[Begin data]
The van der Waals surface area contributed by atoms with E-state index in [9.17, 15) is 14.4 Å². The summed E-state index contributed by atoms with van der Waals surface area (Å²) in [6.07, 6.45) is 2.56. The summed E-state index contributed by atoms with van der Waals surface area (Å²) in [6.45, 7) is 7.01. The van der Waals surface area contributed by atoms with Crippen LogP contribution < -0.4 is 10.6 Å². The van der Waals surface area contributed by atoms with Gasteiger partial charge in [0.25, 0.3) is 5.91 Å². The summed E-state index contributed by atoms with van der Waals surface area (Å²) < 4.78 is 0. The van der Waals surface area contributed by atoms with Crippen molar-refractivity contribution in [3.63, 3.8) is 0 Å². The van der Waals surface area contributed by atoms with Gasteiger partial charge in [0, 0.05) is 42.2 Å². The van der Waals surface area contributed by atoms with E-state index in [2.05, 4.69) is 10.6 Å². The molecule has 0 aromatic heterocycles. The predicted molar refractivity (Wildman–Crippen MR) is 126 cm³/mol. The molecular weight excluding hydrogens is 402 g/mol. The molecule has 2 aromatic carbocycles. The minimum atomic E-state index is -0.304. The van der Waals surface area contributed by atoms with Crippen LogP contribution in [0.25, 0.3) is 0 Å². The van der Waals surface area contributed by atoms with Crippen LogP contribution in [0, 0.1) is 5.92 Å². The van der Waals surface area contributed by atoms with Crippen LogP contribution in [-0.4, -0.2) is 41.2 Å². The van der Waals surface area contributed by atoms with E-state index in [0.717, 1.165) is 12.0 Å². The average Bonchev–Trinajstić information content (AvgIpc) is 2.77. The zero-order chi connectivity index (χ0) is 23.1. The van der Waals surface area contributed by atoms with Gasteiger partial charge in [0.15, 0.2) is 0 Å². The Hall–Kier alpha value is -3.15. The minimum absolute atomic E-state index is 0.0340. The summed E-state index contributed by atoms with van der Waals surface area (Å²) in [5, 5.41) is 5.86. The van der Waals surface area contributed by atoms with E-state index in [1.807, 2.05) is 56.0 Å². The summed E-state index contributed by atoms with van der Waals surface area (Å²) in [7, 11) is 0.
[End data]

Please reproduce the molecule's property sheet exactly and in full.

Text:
The van der Waals surface area contributed by atoms with E-state index in [9.17, 15) is 14.4 Å². The summed E-state index contributed by atoms with van der Waals surface area (Å²) in [6.07, 6.45) is 2.56. The summed E-state index contributed by atoms with van der Waals surface area (Å²) in [6.45, 7) is 7.01. The van der Waals surface area contributed by atoms with Crippen LogP contribution < -0.4 is 10.6 Å². The van der Waals surface area contributed by atoms with Gasteiger partial charge in [0.25, 0.3) is 5.91 Å². The summed E-state index contributed by atoms with van der Waals surface area (Å²) < 4.78 is 0. The van der Waals surface area contributed by atoms with Crippen molar-refractivity contribution in [3.63, 3.8) is 0 Å². The van der Waals surface area contributed by atoms with Gasteiger partial charge in [0, 0.05) is 42.2 Å². The van der Waals surface area contributed by atoms with E-state index in [2.05, 4.69) is 10.6 Å². The molecule has 0 aromatic heterocycles. The predicted molar refractivity (Wildman–Crippen MR) is 126 cm³/mol. The molecular weight excluding hydrogens is 402 g/mol. The molecule has 2 aromatic carbocycles. The minimum atomic E-state index is -0.304. The van der Waals surface area contributed by atoms with Crippen LogP contribution in [0.25, 0.3) is 0 Å². The van der Waals surface area contributed by atoms with Crippen LogP contribution in [0, 0.1) is 5.92 Å². The van der Waals surface area contributed by atoms with Crippen LogP contribution in [-0.4, -0.2) is 41.2 Å². The van der Waals surface area contributed by atoms with E-state index in [0.717, 1.165) is 12.0 Å². The average Bonchev–Trinajstić information content (AvgIpc) is 2.77. The zero-order chi connectivity index (χ0) is 23.1. The van der Waals surface area contributed by atoms with Gasteiger partial charge in [0.15, 0.2) is 0 Å². The Hall–Kier alpha value is -3.15. The minimum absolute atomic E-state index is 0.0340. The summed E-state index contributed by atoms with van der Waals surface area (Å²) in [5, 5.41) is 5.86. The van der Waals surface area contributed by atoms with E-state index in [1.807, 2.05) is 56.0 Å². The summed E-state index contributed by atoms with van der Waals surface area (Å²) in [7, 11) is 0.